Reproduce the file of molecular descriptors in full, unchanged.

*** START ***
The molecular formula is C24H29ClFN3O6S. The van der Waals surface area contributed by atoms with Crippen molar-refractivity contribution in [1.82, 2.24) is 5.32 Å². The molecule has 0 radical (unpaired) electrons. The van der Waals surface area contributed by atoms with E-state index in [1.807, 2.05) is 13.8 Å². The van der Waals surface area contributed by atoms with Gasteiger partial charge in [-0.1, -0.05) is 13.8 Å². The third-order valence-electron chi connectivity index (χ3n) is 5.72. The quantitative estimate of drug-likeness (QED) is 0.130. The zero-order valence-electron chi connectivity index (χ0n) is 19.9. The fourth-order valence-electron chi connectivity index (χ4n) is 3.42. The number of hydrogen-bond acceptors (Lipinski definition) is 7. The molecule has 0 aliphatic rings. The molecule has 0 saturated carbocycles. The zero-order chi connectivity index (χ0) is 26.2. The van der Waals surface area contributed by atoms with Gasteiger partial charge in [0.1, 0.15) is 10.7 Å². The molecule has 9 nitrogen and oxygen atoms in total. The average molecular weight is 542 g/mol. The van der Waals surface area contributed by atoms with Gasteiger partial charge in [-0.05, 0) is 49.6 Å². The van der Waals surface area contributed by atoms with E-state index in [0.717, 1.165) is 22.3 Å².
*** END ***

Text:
The molecular formula is C24H29ClFN3O6S. The van der Waals surface area contributed by atoms with Crippen molar-refractivity contribution in [1.82, 2.24) is 5.32 Å². The molecule has 0 radical (unpaired) electrons. The van der Waals surface area contributed by atoms with E-state index in [1.807, 2.05) is 13.8 Å². The van der Waals surface area contributed by atoms with Gasteiger partial charge in [-0.1, -0.05) is 13.8 Å². The third-order valence-electron chi connectivity index (χ3n) is 5.72. The quantitative estimate of drug-likeness (QED) is 0.130. The zero-order valence-electron chi connectivity index (χ0n) is 19.9. The fourth-order valence-electron chi connectivity index (χ4n) is 3.42. The number of hydrogen-bond acceptors (Lipinski definition) is 7. The molecule has 0 aliphatic rings. The molecule has 0 saturated carbocycles. The zero-order chi connectivity index (χ0) is 26.2. The van der Waals surface area contributed by atoms with Gasteiger partial charge in [0.1, 0.15) is 10.7 Å². The molecule has 9 nitrogen and oxygen atoms in total. The average molecular weight is 542 g/mol. The van der Waals surface area contributed by atoms with Gasteiger partial charge in [-0.05, 0) is 49.6 Å². The van der Waals surface area contributed by atoms with E-state index in [0.717, 1.165) is 22.3 Å².